Christmas Gifts

Discussion in 'General Electronics Chat' started by tindel, Nov 9, 2014.

  1. tindel

    Thread Starter Well-Known Member

    Sep 16, 2012
    So it begins...

    Part 1:
    I want to get a gift for my nephew that is electronics related. A ##-in-one kit is what I'm thinking. I'm not sure what one though. I did find this one which intrigued me because it looks like a good building block from the legos that he loves so much. He really likes instructions and has a hard time diverting the instructions, so the instructions have to be good. He's about to turn 8, so I think this is a perfect time to get him into this hobby to see if he enjoys it - or not. I'd also like to have something flexible enough that when he's ready to divert from the instructions then he can experiment.

    Any other ideas?

    Any ideas for what I can ask for for my home lab? I was thinking some better probe tips for my multimeter.

    Different soldering iron tips would be a good addition too, although I've found that I only use about 4 different tips... a super small, medium, and large chisel tip and a J tip... I use the J-tip for most of my work. At home I only have a medium tip... so that's another place I could improve the lab.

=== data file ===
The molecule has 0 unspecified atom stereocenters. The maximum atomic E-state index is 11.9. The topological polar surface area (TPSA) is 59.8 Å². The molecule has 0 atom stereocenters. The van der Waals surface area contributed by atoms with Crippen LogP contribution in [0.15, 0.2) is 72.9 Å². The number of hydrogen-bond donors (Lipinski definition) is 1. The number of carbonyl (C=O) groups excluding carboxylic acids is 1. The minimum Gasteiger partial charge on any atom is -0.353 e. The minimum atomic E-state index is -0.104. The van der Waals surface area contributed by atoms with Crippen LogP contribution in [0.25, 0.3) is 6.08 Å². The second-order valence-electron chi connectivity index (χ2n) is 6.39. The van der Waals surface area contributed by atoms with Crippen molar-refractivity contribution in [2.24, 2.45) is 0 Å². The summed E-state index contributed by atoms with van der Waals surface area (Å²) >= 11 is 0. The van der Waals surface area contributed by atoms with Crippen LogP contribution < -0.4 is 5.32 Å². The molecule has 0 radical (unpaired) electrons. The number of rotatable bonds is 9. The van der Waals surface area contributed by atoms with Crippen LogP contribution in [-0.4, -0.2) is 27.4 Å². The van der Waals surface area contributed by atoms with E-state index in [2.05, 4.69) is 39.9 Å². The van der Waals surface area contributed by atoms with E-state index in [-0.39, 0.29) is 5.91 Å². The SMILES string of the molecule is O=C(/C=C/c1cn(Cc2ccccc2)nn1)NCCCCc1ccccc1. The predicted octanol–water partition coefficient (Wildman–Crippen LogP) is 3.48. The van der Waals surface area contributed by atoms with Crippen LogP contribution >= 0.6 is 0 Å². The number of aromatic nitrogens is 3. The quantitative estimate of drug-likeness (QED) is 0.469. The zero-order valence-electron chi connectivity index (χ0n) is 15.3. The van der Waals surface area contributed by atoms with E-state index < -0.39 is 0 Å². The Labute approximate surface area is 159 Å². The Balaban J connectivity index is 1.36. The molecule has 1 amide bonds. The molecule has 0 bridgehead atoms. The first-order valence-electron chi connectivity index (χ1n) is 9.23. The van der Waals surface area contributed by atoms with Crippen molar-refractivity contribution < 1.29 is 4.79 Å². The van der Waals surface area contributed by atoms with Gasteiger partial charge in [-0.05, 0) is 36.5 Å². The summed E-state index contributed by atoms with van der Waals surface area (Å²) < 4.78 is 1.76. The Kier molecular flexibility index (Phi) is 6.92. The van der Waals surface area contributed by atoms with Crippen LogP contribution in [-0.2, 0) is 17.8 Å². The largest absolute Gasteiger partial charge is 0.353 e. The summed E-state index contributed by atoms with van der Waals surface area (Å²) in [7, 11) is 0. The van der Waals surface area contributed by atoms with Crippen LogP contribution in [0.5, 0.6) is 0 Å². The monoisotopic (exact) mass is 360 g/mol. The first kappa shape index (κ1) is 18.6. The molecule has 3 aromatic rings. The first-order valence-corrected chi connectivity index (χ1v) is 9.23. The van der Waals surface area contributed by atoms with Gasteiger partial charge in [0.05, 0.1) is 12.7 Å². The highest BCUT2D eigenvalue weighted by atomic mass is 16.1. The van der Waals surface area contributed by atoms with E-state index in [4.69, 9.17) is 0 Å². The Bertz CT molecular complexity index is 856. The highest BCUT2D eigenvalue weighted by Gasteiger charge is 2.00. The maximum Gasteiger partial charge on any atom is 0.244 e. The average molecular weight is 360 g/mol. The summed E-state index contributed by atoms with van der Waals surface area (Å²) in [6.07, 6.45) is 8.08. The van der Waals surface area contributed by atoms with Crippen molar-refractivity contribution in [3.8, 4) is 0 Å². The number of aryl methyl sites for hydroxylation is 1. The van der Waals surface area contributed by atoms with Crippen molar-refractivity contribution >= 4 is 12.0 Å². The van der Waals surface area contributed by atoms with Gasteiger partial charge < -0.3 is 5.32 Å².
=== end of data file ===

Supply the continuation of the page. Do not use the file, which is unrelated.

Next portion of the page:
Any other ideas?
  2. ISB123

    Well-Known Member

    May 21, 2014
    I'd buy him this:

    I think that he is going to have easier time understanding electromechanical project rather than purely electronical.He is probably going to have hard time understanding the "invisible"force but with circuits that have motors and gears he should be able to figure it out and such projects would prepare him pretty good for middle school .
  3. GopherT

    AAC Fanatic!

    Nov 23, 2012
    I've seen this set up close and played with it. It is very limited and, I don't know how to say it but, it is super simple in terms of the 100 'projects' but a pain in the ass to actually get each project assembled if you know the circuit but just want to to assemble it - the resistor is the wrong length or 90-degrees to the circuit. It is essentially a puzzle at the same time it is trying to teach electronic. In the end, you can only follow directions from the book. I didn't think it taught much of anything except following instructions.

    Electronic kits are like tools, I would much rather have a tool that does one thing well than a 10-in-1 tool that does ten things poorly.

    Try one decent electronics kit - a line following robot and a couple of sheets of paper (large) and a black marker to make patterns for the bot to follow (or electrical tape).
    Last edited: Nov 10, 2014